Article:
Format: DVD from personal collection (no, really) on laptop.
This is the fifth in a series of twelve films suggested by the guys at YourFace. This is Nolahn’s second pick.
I knew a few things about Deathstalker II going into it. First, I knew that this movie was particularly special to Nolahn. When I first envisioned this monthly project, I was warned that he’d assign this movie to me. As it happens, this was on the top of his list. I also knew this was going to be a really, really bad movie. The guys at Your Face revel in the cinematic sewer, as it were. What I didn’t know was how to find this movie. Ultimately, I bought the damn thing in a Roger Corman four-pack. So now I own Deathstalker II for good or ill.
Roger Corman is a unique case when it comes to movies. For the most part, his movies are shit, and low-budget shit, but he’s made a few good ones here and there. He’s also responsible for starting the careers of directors like Francis Ford Coppola, Jonathan Demme, Martin Scorsese, James Cameron, and Ron Howard. So there was at least a little bit of hope going into this that maybe, just maybe there was something here.
It took me about half an hour to really get what Deathstalker II is doing and trying to do. This is a movie that is made almost specifically for people familiar with the world of pen-and-paper role playing games. If you’ve ever spent a Saturday huddled around a table rolling 20-sided dice, Deathstalker II will be astonishingly familiar. That’s because Deathstalker II is what you’d get if you recorded a day’s game session and filmed the conversation. Not filmed the adventure, mind you, but filmed the actual table conversation of the players minus all of the inevitable Monty Python references.
So what do we have here? Well, we should probably start with Deathstalker (John Terlesky) himself. Deathstalker is blonde, perfectly coiffed at all times, and often walks around without a shirt. He’s sort of a Conan wannabe without the rippling muscles and Austrian accent. In the opening scene, he steals a jewel from Sultana (Toni Naples), who literally barks out the name of the movie for us. It’s worth noting that the scene starts with Deathstalker accompanied by a female companion whom he sends off and whom we never see again.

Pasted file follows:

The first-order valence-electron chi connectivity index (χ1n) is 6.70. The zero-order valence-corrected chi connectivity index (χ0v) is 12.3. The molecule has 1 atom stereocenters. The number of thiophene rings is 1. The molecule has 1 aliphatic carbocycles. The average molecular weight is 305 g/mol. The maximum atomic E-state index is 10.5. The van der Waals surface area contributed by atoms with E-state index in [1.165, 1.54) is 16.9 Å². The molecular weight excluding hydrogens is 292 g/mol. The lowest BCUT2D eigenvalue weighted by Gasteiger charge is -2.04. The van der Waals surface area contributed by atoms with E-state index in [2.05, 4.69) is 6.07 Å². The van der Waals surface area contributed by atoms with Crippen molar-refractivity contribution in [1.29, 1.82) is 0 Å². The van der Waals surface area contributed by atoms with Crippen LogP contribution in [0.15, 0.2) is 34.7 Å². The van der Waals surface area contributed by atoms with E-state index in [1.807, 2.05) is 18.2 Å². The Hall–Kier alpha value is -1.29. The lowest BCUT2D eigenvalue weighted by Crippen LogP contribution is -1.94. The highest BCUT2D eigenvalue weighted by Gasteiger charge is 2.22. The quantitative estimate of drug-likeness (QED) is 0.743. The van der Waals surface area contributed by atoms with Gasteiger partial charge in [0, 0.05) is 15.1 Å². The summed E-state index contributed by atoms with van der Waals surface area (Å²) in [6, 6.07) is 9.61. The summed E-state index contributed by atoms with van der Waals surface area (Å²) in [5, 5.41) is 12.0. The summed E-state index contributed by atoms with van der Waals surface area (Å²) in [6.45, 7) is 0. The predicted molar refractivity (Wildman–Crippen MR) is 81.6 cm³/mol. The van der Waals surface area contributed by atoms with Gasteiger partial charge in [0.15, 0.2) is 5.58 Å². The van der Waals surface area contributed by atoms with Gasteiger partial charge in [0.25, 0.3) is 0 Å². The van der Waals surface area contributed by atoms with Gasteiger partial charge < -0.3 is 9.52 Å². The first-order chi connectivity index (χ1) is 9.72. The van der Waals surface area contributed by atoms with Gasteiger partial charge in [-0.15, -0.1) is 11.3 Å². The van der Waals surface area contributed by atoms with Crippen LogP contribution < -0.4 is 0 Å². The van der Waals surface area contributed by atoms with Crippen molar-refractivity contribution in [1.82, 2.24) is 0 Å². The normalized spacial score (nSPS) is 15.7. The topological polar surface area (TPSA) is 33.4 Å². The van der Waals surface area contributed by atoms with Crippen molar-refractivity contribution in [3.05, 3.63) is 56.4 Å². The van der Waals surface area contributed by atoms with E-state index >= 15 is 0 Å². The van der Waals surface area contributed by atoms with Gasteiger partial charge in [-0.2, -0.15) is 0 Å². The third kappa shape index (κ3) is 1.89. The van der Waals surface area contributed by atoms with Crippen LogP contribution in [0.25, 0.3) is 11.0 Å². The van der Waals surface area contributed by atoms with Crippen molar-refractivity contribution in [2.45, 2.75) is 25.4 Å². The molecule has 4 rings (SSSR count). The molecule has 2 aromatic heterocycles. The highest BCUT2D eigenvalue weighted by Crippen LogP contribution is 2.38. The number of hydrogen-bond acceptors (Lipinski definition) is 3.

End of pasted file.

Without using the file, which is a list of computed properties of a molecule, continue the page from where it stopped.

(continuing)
Flash forward a few minutes and Our Hero rescues Reena the Seer (Monique Gabrielle), who tells him that he needs to undertake a quest, and by so doing, will become a legend. What she doesn’t tell him is that she’s not really a seer and that the quest she wants him to undertake is for her benefit. She’s actually a deposed princess. She’s been kicked out of her own kingdom by Jarek (John Lazar), who has made a duplicate of her. So off we go on the quest to restore Reena (who is actually named Evie) to her throne. The way will be paved with guys in pig masks, Amazon women, zombies, and more than our share of really bad acting.
I feel kind of bad for John Lazar, since he seems like the one person in this film who almost has a little bit of talent. He at least tries to play this kind of straight, but there’s no real reason to. Deathstalker II is a completely self-aware film. This is sword and sandals fantasy without a single attempt to be anything other than modern characters. Like I said, it’s the table conversation of a Saturday D&D group.
In terms of acting, Monique Gabrielle is, well, painful. She was no doubt hired for her appearance, willingness to show her tits and ass, and status as a Penthouse Pet. She sure as hell wasn’t hired for her acting talents, which seem to have come from being coached by a 2”x4” she bought at Lowe’s. That’s pretty much true of just about everybody here. It’s evident that they’re having a good time with this (Terlesky more than anyone else) and know they’re in a bad movie. They just go with it.
In a sense, that’s sort of the issue. Deathstalker II is forced camp, and camp doesn’t work nearly as well when it’s intentional. One of the joys of a truly bad movie is the knowledge that the people making it weren’t intending to make a bad movie. Here, the intent is fully to make a terrible but funny film. It’s not merely self-aware. It’s also aware that it’s bad. And it makes a bunch of bad choices. In a movie that runs about 75 minutes, did we need an 8-minute scene of Deathstalker getting beaten up in a wrestling ring by a giant woman?
So I’m torn. I get the enjoyment here. It’s exactly the same reaction I had with The Room. I understand exactly why this is entertaining, but it’s just so bad.
I have to go with half credit for this. I get why Nolahn wanted me to watch this, and I both hate and love him for it. That’s 4.5 out of 5 so far.
Why to watch Deathstalker II: If you were ever a gamer, you’ll have pleasant memories.
Why not to watch: It’s even shittier than it means to be.
SO HAPPY NOW! Nice call comparing this movie to a D&D session. I'd never made the collection, but it fits -- right down to the blatant ripping-off of more famous movies.ReplyDelete
I can't disagree with anything in your review (though I'm actively ignoring the bit where part of you hates me for making you watch this). I also agree with you that 99 times out of a hundred, the joy of a bad movie is that the people making it weren't intending to make a bad movie... but I kinda feel like this is that hundredth movie. I love that John Terlesky makes absolutely no attempt to be "in period." I love that all of the gags are groan-worthy. I love that one of the main villains decides she's had enough and simply wanders off halfway through the climax. And I love that ridiculous sound effect that shows up every five seconds. This film is GLORIOUS.
I forgot to mention the ridiculous sound effects.Delete
This really is a film that revels in its badness. I completely understand why you love it and why you'd watch it multiple times a year. I'm not sure I can bring myself to that point, partly because of just how bad Monique Gabrielle is.